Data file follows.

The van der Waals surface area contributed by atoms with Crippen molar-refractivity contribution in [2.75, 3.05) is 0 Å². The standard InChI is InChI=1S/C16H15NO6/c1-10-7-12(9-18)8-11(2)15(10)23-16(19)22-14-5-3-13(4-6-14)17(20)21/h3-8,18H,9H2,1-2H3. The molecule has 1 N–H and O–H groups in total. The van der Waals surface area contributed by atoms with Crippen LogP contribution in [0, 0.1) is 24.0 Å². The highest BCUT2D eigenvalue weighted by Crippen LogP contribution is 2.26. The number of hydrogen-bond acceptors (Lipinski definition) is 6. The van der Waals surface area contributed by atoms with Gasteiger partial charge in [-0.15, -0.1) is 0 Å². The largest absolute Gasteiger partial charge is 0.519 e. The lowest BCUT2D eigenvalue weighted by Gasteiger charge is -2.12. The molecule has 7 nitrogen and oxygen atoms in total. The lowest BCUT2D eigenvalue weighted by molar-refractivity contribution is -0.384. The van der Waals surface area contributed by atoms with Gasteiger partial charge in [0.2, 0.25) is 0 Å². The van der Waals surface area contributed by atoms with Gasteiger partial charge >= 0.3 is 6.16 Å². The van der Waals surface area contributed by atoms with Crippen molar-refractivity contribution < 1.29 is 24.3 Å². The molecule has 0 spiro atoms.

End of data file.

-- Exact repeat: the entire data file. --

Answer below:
The van der Waals surface area contributed by atoms with Crippen molar-refractivity contribution in [2.75, 3.05) is 0 Å². The standard InChI is InChI=1S/C16H15NO6/c1-10-7-12(9-18)8-11(2)15(10)23-16(19)22-14-5-3-13(4-6-14)17(20)21/h3-8,18H,9H2,1-2H3. The molecule has 1 N–H and O–H groups in total. The van der Waals surface area contributed by atoms with Crippen LogP contribution in [0, 0.1) is 24.0 Å². The highest BCUT2D eigenvalue weighted by Crippen LogP contribution is 2.26. The number of hydrogen-bond acceptors (Lipinski definition) is 6. The van der Waals surface area contributed by atoms with Gasteiger partial charge in [-0.15, -0.1) is 0 Å². The largest absolute Gasteiger partial charge is 0.519 e. The lowest BCUT2D eigenvalue weighted by Gasteiger charge is -2.12. The molecule has 7 nitrogen and oxygen atoms in total. The lowest BCUT2D eigenvalue weighted by molar-refractivity contribution is -0.384. The van der Waals surface area contributed by atoms with Gasteiger partial charge in [0.2, 0.25) is 0 Å². The van der Waals surface area contributed by atoms with Gasteiger partial charge >= 0.3 is 6.16 Å². The van der Waals surface area contributed by atoms with Crippen molar-refractivity contribution < 1.29 is 24.3 Å². The molecule has 0 spiro atoms.